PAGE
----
-Just a question though, isn't there a reason to throw these in there once in a while? I realize it is very taxing on the body, and causes a breakdown in form, but does that have no benefit to an athlete intermittently throughout the year? I assume this is why these types of very long WODs don't come up that often on the CF mainsite WODs.

However, some of the affiliate websites seem to list them very often...which I believe reflects more a 'tough-guy' mentality.
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Old 03-02-2009, 11:24 PM   #16
Derek Weaver
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Originally Posted by matthew eucalitto View Post
-Just a question though, isn't there a reason to throw these in there once in a while? I realize it is very taxing on the body, and causes a breakdown in form, but does that have no benefit to an athlete intermittently throughout the year? I assume this is why these types of very long WODs don't come up that often on the CF mainsite WODs.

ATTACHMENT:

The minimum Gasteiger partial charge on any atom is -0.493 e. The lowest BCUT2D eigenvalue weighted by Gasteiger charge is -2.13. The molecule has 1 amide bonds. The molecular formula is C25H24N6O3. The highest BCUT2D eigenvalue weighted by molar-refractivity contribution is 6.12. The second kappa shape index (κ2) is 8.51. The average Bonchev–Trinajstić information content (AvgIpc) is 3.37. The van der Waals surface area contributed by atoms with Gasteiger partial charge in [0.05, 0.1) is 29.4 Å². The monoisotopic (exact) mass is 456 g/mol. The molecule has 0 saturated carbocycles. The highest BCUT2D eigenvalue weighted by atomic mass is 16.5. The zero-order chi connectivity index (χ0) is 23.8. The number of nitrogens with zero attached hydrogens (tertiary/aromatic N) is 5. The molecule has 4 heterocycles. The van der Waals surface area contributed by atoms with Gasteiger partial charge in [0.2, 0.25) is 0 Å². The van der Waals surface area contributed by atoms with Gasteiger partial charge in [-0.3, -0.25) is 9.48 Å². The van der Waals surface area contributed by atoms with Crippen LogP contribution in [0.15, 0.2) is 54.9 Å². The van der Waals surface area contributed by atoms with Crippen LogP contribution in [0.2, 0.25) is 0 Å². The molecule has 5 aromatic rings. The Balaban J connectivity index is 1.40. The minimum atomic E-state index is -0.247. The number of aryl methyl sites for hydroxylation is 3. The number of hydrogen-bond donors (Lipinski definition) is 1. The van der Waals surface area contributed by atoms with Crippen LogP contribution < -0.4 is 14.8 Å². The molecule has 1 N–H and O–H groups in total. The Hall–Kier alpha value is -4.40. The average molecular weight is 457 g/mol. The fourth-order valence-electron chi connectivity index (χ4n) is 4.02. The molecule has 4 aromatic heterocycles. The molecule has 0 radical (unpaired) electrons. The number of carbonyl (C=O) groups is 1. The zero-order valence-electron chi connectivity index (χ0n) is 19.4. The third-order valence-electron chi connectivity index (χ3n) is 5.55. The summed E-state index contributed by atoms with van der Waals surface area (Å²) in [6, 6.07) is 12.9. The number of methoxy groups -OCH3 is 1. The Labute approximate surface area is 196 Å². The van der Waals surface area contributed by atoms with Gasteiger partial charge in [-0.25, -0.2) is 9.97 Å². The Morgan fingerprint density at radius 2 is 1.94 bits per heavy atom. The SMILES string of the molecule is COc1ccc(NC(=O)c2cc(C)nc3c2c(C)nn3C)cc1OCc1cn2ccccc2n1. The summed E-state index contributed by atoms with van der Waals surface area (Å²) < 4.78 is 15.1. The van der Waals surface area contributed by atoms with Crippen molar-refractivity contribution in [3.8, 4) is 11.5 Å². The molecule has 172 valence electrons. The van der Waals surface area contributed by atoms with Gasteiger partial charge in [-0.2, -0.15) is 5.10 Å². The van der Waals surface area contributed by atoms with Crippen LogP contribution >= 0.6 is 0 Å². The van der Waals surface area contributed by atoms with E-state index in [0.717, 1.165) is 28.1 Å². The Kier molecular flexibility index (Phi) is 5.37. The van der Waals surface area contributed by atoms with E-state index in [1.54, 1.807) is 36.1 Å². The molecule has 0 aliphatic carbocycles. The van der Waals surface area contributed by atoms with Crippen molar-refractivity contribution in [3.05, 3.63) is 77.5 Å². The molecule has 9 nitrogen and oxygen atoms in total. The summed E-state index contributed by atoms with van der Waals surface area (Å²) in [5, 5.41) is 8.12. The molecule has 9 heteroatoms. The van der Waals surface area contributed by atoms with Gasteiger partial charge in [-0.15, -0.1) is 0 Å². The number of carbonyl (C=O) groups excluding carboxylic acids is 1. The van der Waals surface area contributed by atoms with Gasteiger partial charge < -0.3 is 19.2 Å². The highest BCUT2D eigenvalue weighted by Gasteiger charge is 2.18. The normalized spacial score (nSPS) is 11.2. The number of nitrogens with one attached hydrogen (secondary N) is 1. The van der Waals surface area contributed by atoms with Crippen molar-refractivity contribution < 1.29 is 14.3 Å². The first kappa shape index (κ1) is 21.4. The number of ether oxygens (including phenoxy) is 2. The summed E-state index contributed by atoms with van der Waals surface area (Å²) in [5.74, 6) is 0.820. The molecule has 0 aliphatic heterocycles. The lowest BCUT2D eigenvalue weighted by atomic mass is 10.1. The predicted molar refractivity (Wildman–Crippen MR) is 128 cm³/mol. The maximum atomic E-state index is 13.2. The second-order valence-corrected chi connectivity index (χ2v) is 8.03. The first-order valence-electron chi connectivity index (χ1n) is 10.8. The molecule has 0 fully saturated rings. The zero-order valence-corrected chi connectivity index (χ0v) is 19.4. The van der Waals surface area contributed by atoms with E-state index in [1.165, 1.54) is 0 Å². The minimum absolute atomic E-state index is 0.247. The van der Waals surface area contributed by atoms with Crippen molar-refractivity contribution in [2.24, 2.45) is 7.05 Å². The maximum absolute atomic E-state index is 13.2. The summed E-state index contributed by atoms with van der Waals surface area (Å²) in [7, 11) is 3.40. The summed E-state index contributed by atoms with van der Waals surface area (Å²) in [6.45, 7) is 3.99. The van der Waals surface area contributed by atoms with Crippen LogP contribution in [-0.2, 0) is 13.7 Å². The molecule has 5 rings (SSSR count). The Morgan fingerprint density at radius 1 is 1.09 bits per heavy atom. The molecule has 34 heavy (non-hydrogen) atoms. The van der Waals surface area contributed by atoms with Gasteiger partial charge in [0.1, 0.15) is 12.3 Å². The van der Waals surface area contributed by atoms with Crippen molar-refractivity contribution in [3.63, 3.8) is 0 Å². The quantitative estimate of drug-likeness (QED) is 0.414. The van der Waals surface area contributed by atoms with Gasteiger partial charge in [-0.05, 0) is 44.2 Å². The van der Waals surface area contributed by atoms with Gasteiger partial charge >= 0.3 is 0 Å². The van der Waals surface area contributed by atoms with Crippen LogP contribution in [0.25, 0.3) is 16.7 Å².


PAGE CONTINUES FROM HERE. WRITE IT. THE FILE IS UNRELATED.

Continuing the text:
However, some of the affiliate websites seem to list them very often...which I believe reflects more a 'tough-guy' mentality.
Form breakdown, depending on how severe isn't a problem. The accuracy analogy used at the CF Level 1 cert is a perfect way to explain it, they used a firing range/target example. Here's mine: If every rep is absolutely perfect, intensity isn't achieved. If every rep is sloppy, injuries will happen and intensity isn't applied properly. If there are a few reps that aren't great (but aren't so bad as to cause injury) then intensity is balanced and the workout is likely to achieve the goals of the programmer (whatever that may be).

The chipper isn't the problem. One chipper every week or two, or four weeks isn't going to hurt anyone. It's the consistent programming of high rep programming meant to last ~20-40 minutes, that so many poorly coached affiliates fall into the trap of that causes the problem. It's the CF addiction that we see too often (and I've been a part of) that screws people up. Never taking back off weeks and purposely skipping rest days is a recipe for disaster.

So yes, I agree with you, that they have their place if used correctly.
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Old 03-03-2009, 12:20 PM   #17
matthew eucalitto
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Thanks Derek, thats exactly what i was wondering. I enjoy those, but in limited doses.. once, MAYBE twice a month to really stress myself. If it comes up too often on the mainsite WOD ( which I haven't seen much of ) I will ignore it.